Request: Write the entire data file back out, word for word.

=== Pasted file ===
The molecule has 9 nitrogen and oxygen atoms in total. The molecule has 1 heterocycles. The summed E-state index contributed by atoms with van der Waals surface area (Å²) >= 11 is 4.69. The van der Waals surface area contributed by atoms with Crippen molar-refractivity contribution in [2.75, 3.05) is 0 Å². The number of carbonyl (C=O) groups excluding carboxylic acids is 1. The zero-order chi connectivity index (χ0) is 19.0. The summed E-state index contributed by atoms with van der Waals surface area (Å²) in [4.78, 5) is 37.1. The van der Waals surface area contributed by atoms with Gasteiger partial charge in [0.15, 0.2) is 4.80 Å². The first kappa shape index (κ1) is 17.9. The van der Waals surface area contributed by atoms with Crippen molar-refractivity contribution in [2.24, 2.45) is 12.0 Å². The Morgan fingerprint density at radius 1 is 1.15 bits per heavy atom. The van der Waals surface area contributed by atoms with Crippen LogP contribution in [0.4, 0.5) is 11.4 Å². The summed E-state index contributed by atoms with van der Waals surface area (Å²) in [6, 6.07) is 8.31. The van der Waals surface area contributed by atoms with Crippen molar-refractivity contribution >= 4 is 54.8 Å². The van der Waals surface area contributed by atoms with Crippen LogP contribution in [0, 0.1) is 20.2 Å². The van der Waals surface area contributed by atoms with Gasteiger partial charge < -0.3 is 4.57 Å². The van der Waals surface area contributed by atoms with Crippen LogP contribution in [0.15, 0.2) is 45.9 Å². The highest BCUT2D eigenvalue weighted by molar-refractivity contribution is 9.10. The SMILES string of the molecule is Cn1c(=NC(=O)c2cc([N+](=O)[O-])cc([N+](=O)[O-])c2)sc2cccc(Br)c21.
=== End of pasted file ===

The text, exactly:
The molecule has 9 nitrogen and oxygen atoms in total. The molecule has 1 heterocycles. The summed E-state index contributed by atoms with van der Waals surface area (Å²) >= 11 is 4.69. The van der Waals surface area contributed by atoms with Crippen molar-refractivity contribution in [2.75, 3.05) is 0 Å². The number of carbonyl (C=O) groups excluding carboxylic acids is 1. The zero-order chi connectivity index (χ0) is 19.0. The summed E-state index contributed by atoms with van der Waals surface area (Å²) in [4.78, 5) is 37.1. The van der Waals surface area contributed by atoms with Gasteiger partial charge in [0.15, 0.2) is 4.80 Å². The first kappa shape index (κ1) is 17.9. The van der Waals surface area contributed by atoms with Crippen molar-refractivity contribution in [2.24, 2.45) is 12.0 Å². The Morgan fingerprint density at radius 1 is 1.15 bits per heavy atom. The van der Waals surface area contributed by atoms with Crippen LogP contribution in [0.4, 0.5) is 11.4 Å². The summed E-state index contributed by atoms with van der Waals surface area (Å²) in [6, 6.07) is 8.31. The van der Waals surface area contributed by atoms with Crippen molar-refractivity contribution >= 4 is 54.8 Å². The van der Waals surface area contributed by atoms with Crippen LogP contribution in [0, 0.1) is 20.2 Å². The van der Waals surface area contributed by atoms with Gasteiger partial charge < -0.3 is 4.57 Å². The van der Waals surface area contributed by atoms with Crippen LogP contribution in [0.15, 0.2) is 45.9 Å². The highest BCUT2D eigenvalue weighted by molar-refractivity contribution is 9.10. The SMILES string of the molecule is Cn1c(=NC(=O)c2cc([N+](=O)[O-])cc([N+](=O)[O-])c2)sc2cccc(Br)c21.